Preschool: In the Jungle

The temperature rose to a whopping 35-37° this week! As Alaskan kids will do when the Winter cold starts to loosen its tight grip, 20130324-134254.jpgstorytime regulars showed up in sun hats, t-shirts, and even capri pants.  Everyone was in the mood to be hot so it was time to explore the jungle!

Thanks to the internet and lots of creative librarians out there in cyberspace, I came up with a fun program that I did at the library and on the road. The program, especially the book choice, was most appreciated by the preschool crowd, but the songs and activities equally appealed to most of the younger ones.

Alaska is a long way from any DK Picturepedia Junglejungle, aka tropical rainforest, although we do have areas of temperate rainforest in the South East part of the state. To get ourselves in the mood for the fun stories ahead we took a trip with the globe and figured out where we might find a jungle, how we could get there, and then what we might find there. We found Alaska, the Equator, and several continents including Africa and South America.

Jungle Animals, part of the series Picturepedia, gives a great overview of the variety of animals that inhabit the  canopy, understory, and rivers of the hot and wet tropical rainforest. We spent some time trying to imagine what it might look and feel like in the jungle. For many families, non-fiction books do not seem very approachable for preschoolers, but using books like the Jungle Animals in storytime is great for modeling how to read non-fiction with young children.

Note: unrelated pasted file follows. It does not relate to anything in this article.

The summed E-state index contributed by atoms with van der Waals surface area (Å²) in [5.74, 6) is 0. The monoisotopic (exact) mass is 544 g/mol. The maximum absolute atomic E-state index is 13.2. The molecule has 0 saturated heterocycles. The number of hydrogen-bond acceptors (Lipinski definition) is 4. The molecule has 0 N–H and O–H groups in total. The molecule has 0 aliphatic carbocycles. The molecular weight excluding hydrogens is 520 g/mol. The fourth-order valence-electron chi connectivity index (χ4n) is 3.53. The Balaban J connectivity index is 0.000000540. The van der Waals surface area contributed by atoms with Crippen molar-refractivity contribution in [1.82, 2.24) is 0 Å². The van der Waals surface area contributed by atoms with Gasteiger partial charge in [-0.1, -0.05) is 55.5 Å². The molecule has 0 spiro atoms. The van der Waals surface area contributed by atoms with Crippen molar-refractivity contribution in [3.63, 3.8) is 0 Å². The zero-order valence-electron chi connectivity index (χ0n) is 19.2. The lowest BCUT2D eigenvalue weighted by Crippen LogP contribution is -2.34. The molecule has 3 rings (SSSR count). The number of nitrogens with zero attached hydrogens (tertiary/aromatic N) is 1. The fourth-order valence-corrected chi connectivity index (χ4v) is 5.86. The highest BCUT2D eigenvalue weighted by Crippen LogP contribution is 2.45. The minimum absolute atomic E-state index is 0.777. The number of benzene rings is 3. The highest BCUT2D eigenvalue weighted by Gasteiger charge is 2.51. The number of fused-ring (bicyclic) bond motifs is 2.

Since we were very excited by all of the amazing creatures, we then sang this fun song. As we sang, I placed an animal card on the felt board. I pointed to the text printed at the bottom of the card as we sang the name to support print awareness.  The lions roared loudly, the monkeys were silly, and frogs were hopping all over the room! 20130324-134420.jpg

Song: ”I Went to the Jungle One Day” (London Bridge)
I went to the jungle one day,
jungle one day, jungle one day.
I saw a lion on the way
And this is what he said, “ROAR!”
(Other animals: snake, monkey, elephant, frog, etc.)
Credit: Perry Public Library

We talked about what each animal might eat and where they might live in the dynamic jungle environment. (I found the animal images online, made the cards, and then laminated them to endure the attention of the storytime kids who like to get to know the items I use on the felt board. I made several copies of each so I could use the same animals with the jungle box- see below.)

I found a plethora of jungle related songs and fingerplays so I followed up with this fun little ditty using my five little monkey finger puppets. They’re wearing jammies, but they worked well enough!
Fingerplay: Five Little Monkeys Swinging in a Tree
Five little monkeys swinging in the tree
teasing Mr. Alligator can’t catch me….can’t catch me
along came Mr. Alligator quiet as can be
and snapped that monkey out that tree
Four… Three… Two… One little monkey(s) swinging in the tree